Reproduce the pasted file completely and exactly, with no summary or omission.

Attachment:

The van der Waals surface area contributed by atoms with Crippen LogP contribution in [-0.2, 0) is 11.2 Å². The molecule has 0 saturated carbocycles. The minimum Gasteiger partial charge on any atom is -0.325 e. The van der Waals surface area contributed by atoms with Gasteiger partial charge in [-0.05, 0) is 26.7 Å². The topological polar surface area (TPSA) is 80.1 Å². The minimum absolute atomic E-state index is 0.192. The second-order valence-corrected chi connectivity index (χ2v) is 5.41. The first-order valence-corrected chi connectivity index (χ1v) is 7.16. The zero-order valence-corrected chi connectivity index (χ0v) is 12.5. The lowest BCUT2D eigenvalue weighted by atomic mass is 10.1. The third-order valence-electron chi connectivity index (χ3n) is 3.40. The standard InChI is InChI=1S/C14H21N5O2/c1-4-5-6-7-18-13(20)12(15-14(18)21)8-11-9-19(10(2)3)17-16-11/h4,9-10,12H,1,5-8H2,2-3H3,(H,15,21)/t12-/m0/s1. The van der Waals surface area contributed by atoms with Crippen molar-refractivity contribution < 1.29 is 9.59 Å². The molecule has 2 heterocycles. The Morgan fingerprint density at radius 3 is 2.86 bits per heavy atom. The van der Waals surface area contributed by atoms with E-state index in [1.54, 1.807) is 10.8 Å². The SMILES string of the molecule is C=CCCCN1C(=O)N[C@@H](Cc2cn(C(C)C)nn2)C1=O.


The van der Waals surface area contributed by atoms with Crippen LogP contribution in [-0.2, 0) is 11.2 Å². The molecule has 0 saturated carbocycles. The minimum Gasteiger partial charge on any atom is -0.325 e. The van der Waals surface area contributed by atoms with Gasteiger partial charge in [-0.05, 0) is 26.7 Å². The topological polar surface area (TPSA) is 80.1 Å². The minimum absolute atomic E-state index is 0.192. The second-order valence-corrected chi connectivity index (χ2v) is 5.41. The first-order valence-corrected chi connectivity index (χ1v) is 7.16. The zero-order valence-corrected chi connectivity index (χ0v) is 12.5. The lowest BCUT2D eigenvalue weighted by atomic mass is 10.1. The third-order valence-electron chi connectivity index (χ3n) is 3.40. The standard InChI is InChI=1S/C14H21N5O2/c1-4-5-6-7-18-13(20)12(15-14(18)21)8-11-9-19(10(2)3)17-16-11/h4,9-10,12H,1,5-8H2,2-3H3,(H,15,21)/t12-/m0/s1. The van der Waals surface area contributed by atoms with Crippen molar-refractivity contribution < 1.29 is 9.59 Å². The molecule has 2 heterocycles. The Morgan fingerprint density at radius 3 is 2.86 bits per heavy atom. The van der Waals surface area contributed by atoms with E-state index in [1.54, 1.807) is 10.8 Å². The SMILES string of the molecule is C=CCCCN1C(=O)N[C@@H](Cc2cn(C(C)C)nn2)C1=O.